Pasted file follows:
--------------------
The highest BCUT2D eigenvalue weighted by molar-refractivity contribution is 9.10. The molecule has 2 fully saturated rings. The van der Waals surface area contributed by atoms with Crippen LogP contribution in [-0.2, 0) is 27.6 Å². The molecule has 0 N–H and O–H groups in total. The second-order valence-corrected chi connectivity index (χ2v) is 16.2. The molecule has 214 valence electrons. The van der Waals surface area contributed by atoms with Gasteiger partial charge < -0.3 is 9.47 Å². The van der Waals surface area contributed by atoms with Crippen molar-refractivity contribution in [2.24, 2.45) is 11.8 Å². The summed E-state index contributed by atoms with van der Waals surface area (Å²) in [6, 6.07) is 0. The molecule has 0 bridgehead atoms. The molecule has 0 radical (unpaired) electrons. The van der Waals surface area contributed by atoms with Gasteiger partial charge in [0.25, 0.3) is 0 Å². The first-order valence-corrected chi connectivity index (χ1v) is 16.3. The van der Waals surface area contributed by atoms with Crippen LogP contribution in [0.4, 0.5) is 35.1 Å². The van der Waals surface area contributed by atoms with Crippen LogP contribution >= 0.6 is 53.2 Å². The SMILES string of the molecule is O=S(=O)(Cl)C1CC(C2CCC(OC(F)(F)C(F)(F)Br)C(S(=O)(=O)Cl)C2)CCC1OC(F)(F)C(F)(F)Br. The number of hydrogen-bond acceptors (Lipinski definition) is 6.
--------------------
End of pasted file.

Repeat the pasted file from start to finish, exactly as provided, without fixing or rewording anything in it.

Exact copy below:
The highest BCUT2D eigenvalue weighted by molar-refractivity contribution is 9.10. The molecule has 2 fully saturated rings. The van der Waals surface area contributed by atoms with Crippen LogP contribution in [-0.2, 0) is 27.6 Å². The molecule has 0 N–H and O–H groups in total. The second-order valence-corrected chi connectivity index (χ2v) is 16.2. The molecule has 214 valence electrons. The van der Waals surface area contributed by atoms with Gasteiger partial charge < -0.3 is 9.47 Å². The van der Waals surface area contributed by atoms with Crippen molar-refractivity contribution in [2.24, 2.45) is 11.8 Å². The summed E-state index contributed by atoms with van der Waals surface area (Å²) in [6, 6.07) is 0. The molecule has 0 bridgehead atoms. The molecule has 0 radical (unpaired) electrons. The van der Waals surface area contributed by atoms with Gasteiger partial charge in [0.25, 0.3) is 0 Å². The first-order valence-corrected chi connectivity index (χ1v) is 16.3. The van der Waals surface area contributed by atoms with Crippen LogP contribution in [0.4, 0.5) is 35.1 Å². The van der Waals surface area contributed by atoms with Crippen LogP contribution >= 0.6 is 53.2 Å². The SMILES string of the molecule is O=S(=O)(Cl)C1CC(C2CCC(OC(F)(F)C(F)(F)Br)C(S(=O)(=O)Cl)C2)CCC1OC(F)(F)C(F)(F)Br. The number of hydrogen-bond acceptors (Lipinski definition) is 6.